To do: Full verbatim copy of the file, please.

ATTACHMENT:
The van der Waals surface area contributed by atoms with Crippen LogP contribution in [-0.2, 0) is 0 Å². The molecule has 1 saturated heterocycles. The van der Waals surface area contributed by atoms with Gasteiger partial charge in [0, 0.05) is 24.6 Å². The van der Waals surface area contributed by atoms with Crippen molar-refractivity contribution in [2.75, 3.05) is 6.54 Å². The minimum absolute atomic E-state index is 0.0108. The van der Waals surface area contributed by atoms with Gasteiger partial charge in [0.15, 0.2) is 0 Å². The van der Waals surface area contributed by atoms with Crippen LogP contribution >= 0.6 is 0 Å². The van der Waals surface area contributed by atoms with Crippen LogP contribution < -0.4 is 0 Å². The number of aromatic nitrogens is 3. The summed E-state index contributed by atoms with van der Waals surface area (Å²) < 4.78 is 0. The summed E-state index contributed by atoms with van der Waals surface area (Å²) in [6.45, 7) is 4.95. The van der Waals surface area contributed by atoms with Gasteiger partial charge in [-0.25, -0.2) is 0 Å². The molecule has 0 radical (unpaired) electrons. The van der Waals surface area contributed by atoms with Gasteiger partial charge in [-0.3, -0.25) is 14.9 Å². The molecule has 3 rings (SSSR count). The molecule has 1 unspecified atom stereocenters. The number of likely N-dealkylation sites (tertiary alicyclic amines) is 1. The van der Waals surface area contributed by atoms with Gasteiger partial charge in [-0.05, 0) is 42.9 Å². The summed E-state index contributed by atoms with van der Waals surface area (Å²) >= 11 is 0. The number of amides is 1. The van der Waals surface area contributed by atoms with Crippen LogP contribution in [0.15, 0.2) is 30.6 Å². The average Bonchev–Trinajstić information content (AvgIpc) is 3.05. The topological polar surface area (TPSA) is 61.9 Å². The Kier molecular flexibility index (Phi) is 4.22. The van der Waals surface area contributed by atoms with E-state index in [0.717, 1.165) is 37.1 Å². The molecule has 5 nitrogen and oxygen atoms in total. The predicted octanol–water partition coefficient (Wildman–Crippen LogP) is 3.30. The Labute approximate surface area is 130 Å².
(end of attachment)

The van der Waals surface area contributed by atoms with Crippen LogP contribution in [-0.2, 0) is 0 Å². The molecule has 1 saturated heterocycles. The van der Waals surface area contributed by atoms with Gasteiger partial charge in [0, 0.05) is 24.6 Å². The van der Waals surface area contributed by atoms with Crippen molar-refractivity contribution in [2.75, 3.05) is 6.54 Å². The minimum absolute atomic E-state index is 0.0108. The van der Waals surface area contributed by atoms with Gasteiger partial charge in [0.15, 0.2) is 0 Å². The van der Waals surface area contributed by atoms with Crippen LogP contribution >= 0.6 is 0 Å². The van der Waals surface area contributed by atoms with Crippen LogP contribution < -0.4 is 0 Å². The number of aromatic nitrogens is 3. The summed E-state index contributed by atoms with van der Waals surface area (Å²) < 4.78 is 0. The summed E-state index contributed by atoms with van der Waals surface area (Å²) in [6.45, 7) is 4.95. The van der Waals surface area contributed by atoms with Gasteiger partial charge in [-0.25, -0.2) is 0 Å². The molecule has 0 radical (unpaired) electrons. The van der Waals surface area contributed by atoms with Gasteiger partial charge in [-0.3, -0.25) is 14.9 Å². The molecule has 3 rings (SSSR count). The molecule has 1 unspecified atom stereocenters. The number of likely N-dealkylation sites (tertiary alicyclic amines) is 1. The van der Waals surface area contributed by atoms with Gasteiger partial charge in [-0.05, 0) is 42.9 Å². The summed E-state index contributed by atoms with van der Waals surface area (Å²) >= 11 is 0. The number of amides is 1. The van der Waals surface area contributed by atoms with Crippen LogP contribution in [0.15, 0.2) is 30.6 Å². The average Bonchev–Trinajstić information content (AvgIpc) is 3.05. The topological polar surface area (TPSA) is 61.9 Å². The Kier molecular flexibility index (Phi) is 4.22. The van der Waals surface area contributed by atoms with E-state index in [0.717, 1.165) is 37.1 Å². The molecule has 5 nitrogen and oxygen atoms in total. The predicted octanol–water partition coefficient (Wildman–Crippen LogP) is 3.30. The Labute approximate surface area is 130 Å².